From left, Shahnaz Sharifi, Fatemeh Fakhri, Davood Mashayekhi and Faramarz Talakoub performed in Washington and other cities.
The performers are deaf or hearing-impaired members of the Mehr-Ayeen troupe from Tehran. And in performances adapted from the Persian epic The Shahnameh, they brought a piece of their cultural heritage to American stages.
Troupe director Fatemeh Fakhri said she had been planning the trip for three years since learning about QuestFest, a two-week international festival for visual theater: dance, mime, gesture, sign language, puppetry and other types of movement that don't depend primarily on spoken words to convey meaning. The festival was staged at Gallaudet University in Washington, the top U.S. school for deaf students.
Fakhri is more than the Iranian troupe's director; she also manages a program for disabled people for the Iranian government agency that administers programs for the disabled. And the theater group does more than entertain; it teaches acting and other stage crafts to people with a variety of disabilities. "The goal, of course, is to train people with disabilities ... to become independent in their own way," she said.
"It's very difficult for people with disabilities to find employment, and this is one way for people with disabilities to gain jobs," Fakhri said.
Dancers with the Mehr-Ayeen troupe perform the story of Simorgh and Zaal from The Shahnameh
Only four of the troupe's 10 members were able to make the trip, and their travel plans were delayed, so they missed most of QuestFest, which ended March 14. They were able to stick to the rest of their scheduled appearances, in Boston, Massachusetts; Lancaster, Pennsylvania; and Baltimore, Maryland.
"The fact that they had to go through so much to be here tells me something about the heart of this company," said Tim McCarty, president and artistic director of Quest, the nonprofit group that puts on QuestFest.
With six performers missing, Mehr-Ayeen could perform only part of its piece, but Fakhri said it remained significant. It is the tale of Zaal, an albino whose father rejects and banishes him when he is a baby. He is rescued and raised by the Simorgh, a large and wise bird, and later restored to his father. Fakhri said she chose to stage this story from the vast Shahnameh as an episode set in motion by disability and rejection. "There are hidden disabilities in the poems, and then there is a piece to make the invisible visible again," she said.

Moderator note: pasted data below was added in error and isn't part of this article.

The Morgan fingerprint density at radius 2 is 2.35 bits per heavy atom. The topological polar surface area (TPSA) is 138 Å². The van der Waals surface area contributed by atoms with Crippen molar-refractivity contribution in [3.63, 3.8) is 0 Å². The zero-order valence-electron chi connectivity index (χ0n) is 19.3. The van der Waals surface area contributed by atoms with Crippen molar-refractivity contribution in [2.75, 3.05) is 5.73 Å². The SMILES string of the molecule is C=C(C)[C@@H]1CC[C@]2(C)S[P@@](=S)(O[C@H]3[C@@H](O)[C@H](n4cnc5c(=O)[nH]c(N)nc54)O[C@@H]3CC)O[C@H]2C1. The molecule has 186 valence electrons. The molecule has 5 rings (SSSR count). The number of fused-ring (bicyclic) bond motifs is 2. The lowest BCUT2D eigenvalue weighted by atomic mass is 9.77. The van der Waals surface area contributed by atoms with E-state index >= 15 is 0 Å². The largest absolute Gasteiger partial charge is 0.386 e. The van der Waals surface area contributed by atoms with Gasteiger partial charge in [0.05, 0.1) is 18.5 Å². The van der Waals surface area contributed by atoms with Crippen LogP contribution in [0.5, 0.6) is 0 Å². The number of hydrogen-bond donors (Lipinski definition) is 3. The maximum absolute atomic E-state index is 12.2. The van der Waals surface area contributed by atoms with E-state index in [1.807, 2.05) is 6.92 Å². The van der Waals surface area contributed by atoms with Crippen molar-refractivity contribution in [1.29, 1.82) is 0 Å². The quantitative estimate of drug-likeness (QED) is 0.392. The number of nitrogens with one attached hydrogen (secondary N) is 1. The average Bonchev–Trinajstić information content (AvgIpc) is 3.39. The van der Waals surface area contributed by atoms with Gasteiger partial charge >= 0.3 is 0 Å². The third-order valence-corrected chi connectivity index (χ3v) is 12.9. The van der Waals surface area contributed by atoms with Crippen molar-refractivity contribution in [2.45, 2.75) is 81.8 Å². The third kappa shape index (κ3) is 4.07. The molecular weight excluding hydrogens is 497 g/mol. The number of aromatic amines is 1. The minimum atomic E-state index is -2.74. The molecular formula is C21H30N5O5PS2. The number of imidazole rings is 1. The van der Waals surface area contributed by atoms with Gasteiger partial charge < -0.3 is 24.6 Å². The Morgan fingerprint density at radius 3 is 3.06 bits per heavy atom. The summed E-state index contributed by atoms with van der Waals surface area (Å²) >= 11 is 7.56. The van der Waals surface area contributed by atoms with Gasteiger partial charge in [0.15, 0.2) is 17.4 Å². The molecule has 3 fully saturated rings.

The Iranian troupe includes deaf or hard-of-hearing performers from many walks of life: a clerk in the disabilities office, a worker in a pizza shop, a computer instructor, an art professor, a musician, a puppeteer, a translator and students. It has toured elsewhere, including in central and eastern Europe. Though communication can be a bit of a challenge off the stage - this interview with Fakhri and performers Davood Mashayekhi, Faramarz Talakoub and Shahnaz Sharifi involved English, American Sign Language, Persian Sign Language and Persian - the group's onstage works, like those of other troupes in visual theater, are equally understandable to audiences in any country.
Fakhri said her agency is staging its own international festival for disabled performers for the fourth year in August, encompassing clowns and mimes as well as Shakespeare's plays and art therapy.
McCarty, the Quest director, accompanied the troupe on the rest of its tour and said, "It went magnificently," giving the Iranians the chance to perform and to see new strategies other groups have devised for being inclusive in their performances so deaf members of the audience can follow them.
"They met some very important people, some really good contacts. They got to see different performances," he said.
The group saw an open-captioned performance of The Lion King onstage in Boston - the full dialogue was projected on a screen to the side of the stage - performed and answered more than an hour of questions from audience members in Lancaster, Pennsylvania, taught a workshop and learned hip-hop dance moves from a Japanese troupe. "That's the beauty of visual theater," McCarty said. "You're just basically jamming off each other, trying out movement."
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